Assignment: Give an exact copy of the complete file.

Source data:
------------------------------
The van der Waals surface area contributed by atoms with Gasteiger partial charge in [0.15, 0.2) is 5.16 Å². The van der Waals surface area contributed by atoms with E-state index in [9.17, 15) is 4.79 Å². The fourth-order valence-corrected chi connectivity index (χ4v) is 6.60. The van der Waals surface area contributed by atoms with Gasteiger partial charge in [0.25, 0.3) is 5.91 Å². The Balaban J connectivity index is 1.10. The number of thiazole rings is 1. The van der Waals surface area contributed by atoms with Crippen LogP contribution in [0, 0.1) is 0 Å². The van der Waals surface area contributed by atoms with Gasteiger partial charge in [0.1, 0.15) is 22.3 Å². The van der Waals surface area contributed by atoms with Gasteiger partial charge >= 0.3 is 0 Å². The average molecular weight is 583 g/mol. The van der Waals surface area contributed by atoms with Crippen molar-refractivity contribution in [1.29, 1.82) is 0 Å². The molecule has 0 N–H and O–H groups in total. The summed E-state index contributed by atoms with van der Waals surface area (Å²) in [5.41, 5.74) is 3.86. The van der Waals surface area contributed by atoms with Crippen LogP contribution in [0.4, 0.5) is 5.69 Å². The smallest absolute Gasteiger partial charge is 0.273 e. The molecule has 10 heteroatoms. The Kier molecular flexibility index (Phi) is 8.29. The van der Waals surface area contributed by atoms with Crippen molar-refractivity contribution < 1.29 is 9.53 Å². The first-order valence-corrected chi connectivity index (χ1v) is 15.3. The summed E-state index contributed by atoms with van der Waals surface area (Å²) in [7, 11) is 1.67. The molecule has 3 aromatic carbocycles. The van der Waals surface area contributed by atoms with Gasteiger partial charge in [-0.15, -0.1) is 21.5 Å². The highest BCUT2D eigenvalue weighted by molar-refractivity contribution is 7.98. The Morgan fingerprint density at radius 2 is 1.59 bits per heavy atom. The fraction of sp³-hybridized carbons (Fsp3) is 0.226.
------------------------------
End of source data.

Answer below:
The van der Waals surface area contributed by atoms with Gasteiger partial charge in [0.15, 0.2) is 5.16 Å². The van der Waals surface area contributed by atoms with E-state index in [9.17, 15) is 4.79 Å². The fourth-order valence-corrected chi connectivity index (χ4v) is 6.60. The van der Waals surface area contributed by atoms with Gasteiger partial charge in [0.25, 0.3) is 5.91 Å². The Balaban J connectivity index is 1.10. The number of thiazole rings is 1. The van der Waals surface area contributed by atoms with Crippen LogP contribution in [0, 0.1) is 0 Å². The van der Waals surface area contributed by atoms with Gasteiger partial charge in [0.1, 0.15) is 22.3 Å². The van der Waals surface area contributed by atoms with Gasteiger partial charge >= 0.3 is 0 Å². The average molecular weight is 583 g/mol. The van der Waals surface area contributed by atoms with Crippen molar-refractivity contribution in [1.29, 1.82) is 0 Å². The molecule has 0 N–H and O–H groups in total. The summed E-state index contributed by atoms with van der Waals surface area (Å²) in [5.41, 5.74) is 3.86. The van der Waals surface area contributed by atoms with Crippen LogP contribution in [0.4, 0.5) is 5.69 Å². The smallest absolute Gasteiger partial charge is 0.273 e. The molecule has 10 heteroatoms. The Kier molecular flexibility index (Phi) is 8.29. The van der Waals surface area contributed by atoms with Crippen molar-refractivity contribution < 1.29 is 9.53 Å². The first-order valence-corrected chi connectivity index (χ1v) is 15.3. The summed E-state index contributed by atoms with van der Waals surface area (Å²) in [7, 11) is 1.67. The molecule has 3 aromatic carbocycles. The van der Waals surface area contributed by atoms with Gasteiger partial charge in [-0.15, -0.1) is 21.5 Å². The highest BCUT2D eigenvalue weighted by molar-refractivity contribution is 7.98. The Morgan fingerprint density at radius 2 is 1.59 bits per heavy atom. The fraction of sp³-hybridized carbons (Fsp3) is 0.226.